challah

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I adapted this recipe from a few different ones from Smitten Kitchen, plus some help from Gaby (who also baked a challah today, but she made a circular apple challah). I’ve never made challah before in my life, and I’m incredibly proud of how it turned out! My entire apartment smells like eggy bread, which is fantastic. Also, now that I own poppyseeds, I really ought to make some poppyseed muffins.

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Time

about 3 hours (30-40 minutes for baking, and 2.5 hours for rising)

Preheat

375°F You won’t need to preheat the oven until the dough is done rising.

Ingredients:

Yield: 1 loaf

2 1/4 tsp yeast (one packet)
1 tsp honey
1/4 cup sugar
1/3 cup olive oil
2 large eggs
2 tsp kosher salt
4 cups flour
poppyseeds
1 extra egg

I learned the hard way (only by about five minutes though) that you shouldn’t over-bake challah. I missed out on that stringy elastic texture I grew up with. Though that could be because I didn’t google how to prepare yeast before I started baking. I just read this article, so now I can improve for next time. I intend to try again next weekend!

1. In a large mixing bowl, dissolve honey and yeast in nearly 1 cup of lukewarm water until the yeast starts to bubble and foam a bit.

foaming yeast

foaming yeast

2. Whisk the oil into the yeast mixture

3. Beat eggs into the mixture one at a time

4. Beat in the sugar and salt.

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5. Gradually add the flour to the mixture. At this point, I’d recommend switching from a whisk to a spatula, as the more the dough holds together, the harder it will be to whisk. Generally speaking, dough hooks of standing mixers can’t quite handle how thick the dough gets, but if you have one, you can definitely use it at the beginning, though I find kneading dough quite satisfying.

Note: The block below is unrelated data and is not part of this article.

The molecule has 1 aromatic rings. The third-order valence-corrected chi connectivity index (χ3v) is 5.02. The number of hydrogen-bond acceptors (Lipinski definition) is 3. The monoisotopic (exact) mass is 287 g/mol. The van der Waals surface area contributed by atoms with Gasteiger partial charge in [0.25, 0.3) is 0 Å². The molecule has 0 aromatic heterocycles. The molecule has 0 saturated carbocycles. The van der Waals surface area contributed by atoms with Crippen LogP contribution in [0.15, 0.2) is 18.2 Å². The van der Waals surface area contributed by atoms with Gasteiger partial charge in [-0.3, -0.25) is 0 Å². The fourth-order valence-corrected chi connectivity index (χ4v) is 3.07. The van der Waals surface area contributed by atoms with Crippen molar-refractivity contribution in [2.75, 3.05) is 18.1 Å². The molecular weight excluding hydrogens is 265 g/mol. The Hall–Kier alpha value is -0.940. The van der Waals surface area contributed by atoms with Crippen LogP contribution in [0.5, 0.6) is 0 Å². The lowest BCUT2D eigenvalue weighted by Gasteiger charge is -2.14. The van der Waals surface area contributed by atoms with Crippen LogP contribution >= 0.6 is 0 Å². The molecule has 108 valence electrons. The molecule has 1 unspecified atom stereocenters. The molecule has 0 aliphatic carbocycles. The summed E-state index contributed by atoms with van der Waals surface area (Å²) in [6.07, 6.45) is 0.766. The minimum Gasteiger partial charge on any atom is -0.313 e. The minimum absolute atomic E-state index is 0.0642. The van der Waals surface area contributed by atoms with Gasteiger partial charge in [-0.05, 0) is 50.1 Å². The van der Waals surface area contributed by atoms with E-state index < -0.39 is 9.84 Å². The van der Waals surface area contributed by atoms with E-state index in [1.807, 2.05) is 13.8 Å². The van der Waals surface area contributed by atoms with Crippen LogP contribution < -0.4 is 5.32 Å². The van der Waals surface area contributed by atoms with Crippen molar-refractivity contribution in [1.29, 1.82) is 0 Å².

6. Clean and flour your countertop or a large cutting board and turn the dough out onto the floured surface. I’d recommend removing your rings, as it’s kind of hard to get dough out of them (a mistake I made a few years ago)

7. Knead the dough until all of it holds together and it reaches a smooth texture.

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8. Clean the bowl you mixed in. Dry the bowl then grease it with a bit more olive oil. Put the ball of dough back into the bowl and cover it with plastic wrap or a damp kitchen towel (which is what my dad used to do).

Let the dough rise for one hour

until it has nearly doubled in size. Dough likes to rise in a warm place. My apartment wasn’t quite warm enough, so I turned my oven to the lowest temperature (about 200) then turned it off and let it cool down a bit before putting in the dough. (Yeast prefers around 80°F)

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9. Punch down the dough, recover it, and put it back into a warm place for another 30 minutes

10. Split the dough into 6 balls and roll them into strands about a foot long and an inch or two wide.

11. Place the dough strands parallel to one another and pinch one end together. (I couldn’t figure out Smitten Kitchen’s braiding technique, so I made my own).

12. Take the outer right strand and cross it over three. Then take the outer left strand and cross it over three. Continue in this fashion until you reach the end (if you know how to braid hair this should be pretty easy. If you’re more advanced, you can go figure out her braiding, which I understood when I was reading the recipe, but as soon as I tried to do it, I failed…)

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13. Move the braided dough onto a cookie sheet with parchment paper. Beat the extra egg and brush it onto the surface of the loaf. Sprinkle poppyseeds to your liking.

14. Bake in the middle of the oven for 30—40 minutes until golden. Cool on a rack (I improvised and used a muffin tin)

Wrap the bread in plastic wrap or a towel to keep it moist (I don’t have a bread box).

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